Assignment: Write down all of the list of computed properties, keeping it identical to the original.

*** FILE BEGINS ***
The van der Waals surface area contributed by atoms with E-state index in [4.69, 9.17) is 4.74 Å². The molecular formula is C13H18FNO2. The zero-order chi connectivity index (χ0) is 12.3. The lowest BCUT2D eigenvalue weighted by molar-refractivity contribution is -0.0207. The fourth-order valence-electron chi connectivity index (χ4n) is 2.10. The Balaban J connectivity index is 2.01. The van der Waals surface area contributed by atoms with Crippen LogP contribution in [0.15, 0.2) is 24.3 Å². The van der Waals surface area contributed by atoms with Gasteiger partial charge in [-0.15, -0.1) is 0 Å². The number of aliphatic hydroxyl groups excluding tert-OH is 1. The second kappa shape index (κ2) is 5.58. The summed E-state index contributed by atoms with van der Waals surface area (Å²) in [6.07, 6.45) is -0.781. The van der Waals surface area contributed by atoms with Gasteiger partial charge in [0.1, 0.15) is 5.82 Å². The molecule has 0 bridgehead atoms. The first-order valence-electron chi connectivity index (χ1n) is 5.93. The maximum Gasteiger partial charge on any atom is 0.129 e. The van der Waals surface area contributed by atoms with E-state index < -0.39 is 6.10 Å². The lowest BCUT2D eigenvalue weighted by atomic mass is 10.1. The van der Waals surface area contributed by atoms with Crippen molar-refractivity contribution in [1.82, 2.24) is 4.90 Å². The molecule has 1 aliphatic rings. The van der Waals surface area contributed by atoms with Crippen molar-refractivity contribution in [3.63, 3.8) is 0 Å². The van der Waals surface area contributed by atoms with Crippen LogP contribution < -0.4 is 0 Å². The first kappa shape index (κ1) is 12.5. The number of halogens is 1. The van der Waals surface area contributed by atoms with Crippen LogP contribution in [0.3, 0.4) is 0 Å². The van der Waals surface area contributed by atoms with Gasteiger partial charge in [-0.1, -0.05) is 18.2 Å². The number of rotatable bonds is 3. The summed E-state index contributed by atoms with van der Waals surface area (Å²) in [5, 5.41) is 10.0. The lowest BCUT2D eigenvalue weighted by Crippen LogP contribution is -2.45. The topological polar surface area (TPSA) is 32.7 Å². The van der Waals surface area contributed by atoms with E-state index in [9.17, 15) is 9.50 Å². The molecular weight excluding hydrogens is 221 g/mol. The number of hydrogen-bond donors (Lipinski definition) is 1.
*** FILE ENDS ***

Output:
The van der Waals surface area contributed by atoms with E-state index in [4.69, 9.17) is 4.74 Å². The molecular formula is C13H18FNO2. The zero-order chi connectivity index (χ0) is 12.3. The lowest BCUT2D eigenvalue weighted by molar-refractivity contribution is -0.0207. The fourth-order valence-electron chi connectivity index (χ4n) is 2.10. The Balaban J connectivity index is 2.01. The van der Waals surface area contributed by atoms with Crippen LogP contribution in [0.15, 0.2) is 24.3 Å². The van der Waals surface area contributed by atoms with Gasteiger partial charge in [-0.15, -0.1) is 0 Å². The number of aliphatic hydroxyl groups excluding tert-OH is 1. The second kappa shape index (κ2) is 5.58. The summed E-state index contributed by atoms with van der Waals surface area (Å²) in [6.07, 6.45) is -0.781. The van der Waals surface area contributed by atoms with Gasteiger partial charge in [0.1, 0.15) is 5.82 Å². The molecule has 0 bridgehead atoms. The first-order valence-electron chi connectivity index (χ1n) is 5.93. The maximum Gasteiger partial charge on any atom is 0.129 e. The van der Waals surface area contributed by atoms with E-state index < -0.39 is 6.10 Å². The lowest BCUT2D eigenvalue weighted by atomic mass is 10.1. The van der Waals surface area contributed by atoms with Crippen molar-refractivity contribution in [1.82, 2.24) is 4.90 Å². The molecule has 1 aliphatic rings. The van der Waals surface area contributed by atoms with Crippen molar-refractivity contribution in [3.63, 3.8) is 0 Å². The van der Waals surface area contributed by atoms with Crippen LogP contribution < -0.4 is 0 Å². The first kappa shape index (κ1) is 12.5. The number of halogens is 1. The van der Waals surface area contributed by atoms with Crippen LogP contribution in [0.3, 0.4) is 0 Å². The van der Waals surface area contributed by atoms with Gasteiger partial charge in [-0.1, -0.05) is 18.2 Å². The number of rotatable bonds is 3. The summed E-state index contributed by atoms with van der Waals surface area (Å²) in [5, 5.41) is 10.0. The lowest BCUT2D eigenvalue weighted by Crippen LogP contribution is -2.45. The topological polar surface area (TPSA) is 32.7 Å². The van der Waals surface area contributed by atoms with E-state index in [9.17, 15) is 9.50 Å². The molecular weight excluding hydrogens is 221 g/mol. The number of hydrogen-bond donors (Lipinski definition) is 1.